CITROEN BX Break
Generations Timeline, Specs and Pictures
In 1989, Citroen refreshed the BX range, both the hatchback and the station-wagon, which was named Break.
The BX was introduced in 1982 and it was well-received by the market. It was built on the same platform with the Peugeot 405, but it received the Citroen suspension, which allowed a variable ground clearance due to the hydro-pneumatic suspension.
The car’s styling was performed by Marcello Gandini, who worked for Bertone Style Studio when the car was introduced in 1982. The initial design was offered in 1979 to Volvo as a concept car named Tundra, but the Sweedish company thought it was too much for that era. Citroen bought the project and asked Bertone to make it a 4-door hatchback. And the “origami-design” was approved and appreciated by the Peugeot-Citroen board. He was in charge of the station-wagon shape as well, which he did by extending the roof and creating a new rear end. The rear doors were the same, which led to cost-cutting solutions.
Inside, the instrument cluster was cluttered with more dials, especially for the top versions that featured an electronic fuel-injection system. But it was still easy to read. The side-satellites for the turn-signals were replaced with regular stalks. Even though the car was considered as a medium-sized vehicle, it was cramped even by 1982 standards when the car was shown. In 1989 it was even more difficult.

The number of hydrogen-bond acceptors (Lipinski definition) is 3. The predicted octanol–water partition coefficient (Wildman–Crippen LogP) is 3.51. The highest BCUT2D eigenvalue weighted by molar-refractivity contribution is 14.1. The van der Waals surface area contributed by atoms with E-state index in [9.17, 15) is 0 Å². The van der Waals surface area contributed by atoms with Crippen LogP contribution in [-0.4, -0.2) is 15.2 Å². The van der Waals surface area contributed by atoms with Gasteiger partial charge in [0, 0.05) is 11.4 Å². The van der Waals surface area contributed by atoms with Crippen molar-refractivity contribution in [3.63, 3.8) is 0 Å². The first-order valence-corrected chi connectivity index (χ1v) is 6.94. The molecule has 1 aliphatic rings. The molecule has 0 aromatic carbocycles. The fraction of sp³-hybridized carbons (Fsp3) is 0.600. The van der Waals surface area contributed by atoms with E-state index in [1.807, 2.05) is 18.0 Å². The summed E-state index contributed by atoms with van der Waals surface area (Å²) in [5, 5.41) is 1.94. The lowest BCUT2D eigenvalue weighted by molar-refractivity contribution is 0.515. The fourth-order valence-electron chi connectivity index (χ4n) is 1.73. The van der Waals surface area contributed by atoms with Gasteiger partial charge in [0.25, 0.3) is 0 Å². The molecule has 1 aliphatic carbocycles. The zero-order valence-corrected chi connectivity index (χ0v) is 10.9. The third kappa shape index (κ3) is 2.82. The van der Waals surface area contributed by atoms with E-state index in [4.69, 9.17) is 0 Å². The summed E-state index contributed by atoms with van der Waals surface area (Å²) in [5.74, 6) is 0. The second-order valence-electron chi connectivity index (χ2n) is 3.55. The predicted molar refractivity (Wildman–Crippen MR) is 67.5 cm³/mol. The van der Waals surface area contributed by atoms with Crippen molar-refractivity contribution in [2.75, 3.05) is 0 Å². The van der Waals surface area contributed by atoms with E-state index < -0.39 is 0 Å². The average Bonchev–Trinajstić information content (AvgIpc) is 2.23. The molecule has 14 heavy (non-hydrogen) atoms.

There were few new engines installed for the 1989 model, but the most important improvement was the introduction of the all-wheel-drive system with the 1.9-liter gasoline engine.
Just like the GS and GSA predecessors, the Citroen BX also had a Break variant, which shared the same angular design with the hatchback version.
Not exactly a coincidence, since both variants were designed by Marcelo Gandini, who was the head of design at Bertone during the time. Just like its stablemate, the BX Break also benefited from the Peugeot-Citroen merger in 1976, therefore it shared many components with the Peugeot 405, but it was spiced up with Citroen’s own technology: hydro-pneumatic self-leveling suspension, disc brakes all around and numerous plastic body panels.